I don't work off these lists either, but I'm aware of a numer of high profile parts of it, say, the Canvas element. I'm sure Microsoft is too.

          IE still has a very enterprise-oriented development cycle

          Is this what we call their six year hiatus from actually working on their product?

          In the late 1990s they showed they were quite capable of aggressively expanding IE's features, including new if raggedly incomplete support for emerging standards, when they decided it was in their interest to do it.

          the bleeding edge feature explosion we see in most open source browsers.

          A lot of the features discussed for HTML 5 have had visible implementations for 3-4 years. You could call them bleeding edge in 2006, maybe 2007. 2009? Not without looking pretty silly.

          I don't think IE needs to catch up so much as Microsoft simply needs to release an unstable browser in addition to their platform browser if they want to compete with the rest of the non-standard "standards" cult.

          The competing products seem to do just fine at keeping a comparable level of stability along with the pushing the envelope. In fact, given how much Opera, Mozilla, and Safari, have been able to do with resources that are orders of magnitude smaller, there's really no excuse.

          Except of course if you're talking about CSS 2.1, where it is the best.

          Can you defend this claim? Because based on my experiences *using* CSS over the last 7 years, there hasn't been a time when any version of IE could even claim they weren't maddeningly, brokenly worse.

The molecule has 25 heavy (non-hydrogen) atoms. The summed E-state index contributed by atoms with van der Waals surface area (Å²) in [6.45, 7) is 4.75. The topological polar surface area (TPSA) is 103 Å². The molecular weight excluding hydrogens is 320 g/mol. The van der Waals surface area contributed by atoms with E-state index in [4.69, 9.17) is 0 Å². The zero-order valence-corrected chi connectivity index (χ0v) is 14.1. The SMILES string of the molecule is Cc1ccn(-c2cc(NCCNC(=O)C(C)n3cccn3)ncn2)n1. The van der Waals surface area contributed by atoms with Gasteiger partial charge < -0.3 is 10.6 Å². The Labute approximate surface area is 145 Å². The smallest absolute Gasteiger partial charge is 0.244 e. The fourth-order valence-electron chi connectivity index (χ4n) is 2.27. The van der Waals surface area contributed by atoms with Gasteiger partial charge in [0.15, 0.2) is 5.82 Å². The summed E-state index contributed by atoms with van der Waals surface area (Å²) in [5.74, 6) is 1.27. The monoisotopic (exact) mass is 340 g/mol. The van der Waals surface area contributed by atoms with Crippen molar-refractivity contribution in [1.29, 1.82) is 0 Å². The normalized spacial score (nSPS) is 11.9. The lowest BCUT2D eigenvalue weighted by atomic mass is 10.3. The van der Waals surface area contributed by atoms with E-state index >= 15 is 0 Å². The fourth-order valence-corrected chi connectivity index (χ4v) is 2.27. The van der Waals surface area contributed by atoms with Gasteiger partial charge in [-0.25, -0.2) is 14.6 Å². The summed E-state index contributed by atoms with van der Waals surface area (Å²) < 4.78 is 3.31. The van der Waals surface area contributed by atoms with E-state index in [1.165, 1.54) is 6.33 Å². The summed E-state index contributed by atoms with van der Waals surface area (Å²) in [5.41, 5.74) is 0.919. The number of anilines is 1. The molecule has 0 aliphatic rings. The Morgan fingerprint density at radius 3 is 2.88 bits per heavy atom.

• Re: (Score:3, Funny)

            by BikeHelmet (1437881)

            Can you defend this claim? Because based on my experiences *using* CSS over the last 7 years, there hasn't been a time when any version of IE could even claim they weren't maddeningly, brokenly worse.

            IE properly requires the tbody element when adding DOM tables to a document! :P

          • Re: (Score:3, Interesting)

            by BZ (40346)

            > Can you defend this claim?

            As it happens, IE8's support for CSS2.1 is fairly good in the sense that everything that is clearly defined in the spec is in fact implemented, to my knowledge.

            That does mean that things that are _not_ clearly defined might not be interoperable with other browsers. That's not exactly IE's fault; it's the spec's fault. The other browsers are not exactly interoperable with each other on those points either.

            It also means that CSS features that are not in CSS2.1 (e.g. many of th

    • by sootman (158191)

      makes ME wonder if they're ever going to release Chrome for Mac OS X or Linux.

      • Re: (Score:3, Informative)

        by miffo.swe (547642)

        Its on its way to Linux. Chromium has been stable for a couple of weeks so now here is a dev release of Chrome. Works very well on debian at least.

        http://dev.chromium.org/getting-involved/dev-channel [chromium.org]

      • Re: (Score:3, Informative)

        by a.ameri (665846)

        Well my user agent string right now is: (Mozilla/5.0 (X11; U; Linux i686; en-US) AppleWebKit/532.0 (KHTML, like Gecko) Chrome/4.0.212.0 Safari/532.0), which says I'm running the latest Chrome very nicely on my Linux box.

        If you are using Ubuntu, I suggest you give this PPA a try: https://launchpad.net/~chromium-daily/+archive/ppa [launchpad.net]

        It's daily builds of Chromium. I've been running it now for a week, and it has not crashed on me a single time. There is a x86 version, as well as a AMD64 version, and the 64-bit ver

  • I'd use this new browser to watch Steve's fit when hears google is subverting IE.